EDISYN: Early Detection In Syndromic Cancers

improving outcomes for patients with LFS
and other cancer predisposition syndromes

EDISYN: Early Detection in Syndromic Cancers

The EDISYN Consortium was established to identify new ways to detect cancer in patients with Li-Fraumeni Syndrome and other cancer predisposition syndromes before tumors are large enough to cause symptoms or be detected by imaging. Previous studies demonstrate that early detection of cancer can improve treatment outcomes. However, screening strategies, especially for patients with Li-Fraumeni Syndrome, rely heavily on annual whole-body MRIs. While this imaging modality has improved early cancer detection, concerning findings can too often be false-alarms. Furthermore, the expense of this testing and the time needed to complete the study limits its use to no more frequently than once a year.


Developments in Early Cancer Detection

Recent studies have shown that the fragments of tumor-derived DNA can be detected in the blood of patients with cancer. This “circulating tumor DNA” can be detected with newly developed ultra-sensitive sequencing technologies. One of the primary focuses of the EDISYN consortium is to leverage these new liquid biopsy technologies to detect circulating tumor DNA in patients with cancer predisposition syndromes, including Li-Fraumeni Syndrome, who have developed cancer but who have not yet manifested clinical symptoms. We believe that detection of circulating tumor DNA in asymptomatic patients will lead to early cancer detection when cancers are still easier to treat and more likely to be cured.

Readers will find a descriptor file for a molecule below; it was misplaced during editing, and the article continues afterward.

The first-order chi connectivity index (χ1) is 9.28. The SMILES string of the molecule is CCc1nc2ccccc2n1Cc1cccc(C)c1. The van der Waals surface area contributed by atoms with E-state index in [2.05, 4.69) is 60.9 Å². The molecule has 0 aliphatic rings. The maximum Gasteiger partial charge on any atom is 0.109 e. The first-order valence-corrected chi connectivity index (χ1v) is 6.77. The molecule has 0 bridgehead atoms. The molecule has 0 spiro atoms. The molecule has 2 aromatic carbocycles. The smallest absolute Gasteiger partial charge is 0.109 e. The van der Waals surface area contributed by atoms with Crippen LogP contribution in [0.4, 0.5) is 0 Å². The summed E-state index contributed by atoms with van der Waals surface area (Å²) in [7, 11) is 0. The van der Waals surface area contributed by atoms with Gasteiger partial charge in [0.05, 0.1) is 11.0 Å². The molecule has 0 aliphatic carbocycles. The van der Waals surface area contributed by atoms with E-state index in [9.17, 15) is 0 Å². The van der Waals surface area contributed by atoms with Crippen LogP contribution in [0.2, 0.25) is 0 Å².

To address the unmet needs of the cancer predisposition community for more specific and less invasive early cancer detection strategies, the EDISYN consortium was founded. This group brings together physician-scientists from across the United States who have focused clinical and research interest in improving outcomes for patients with Li-Fraumeni Syndrome and other cancer predisposition syndromes. We are partnering with patients who have generously agreed, through participation in research and banking studies, to contribute data and blood samples to develop novel non-invasive and widely accessible liquid biopsy tests that can detect cancer at its very beginning stages, prior to what is currently possible with current techniques.

Find out how you can participate, donate, and follow along our journey of discovery.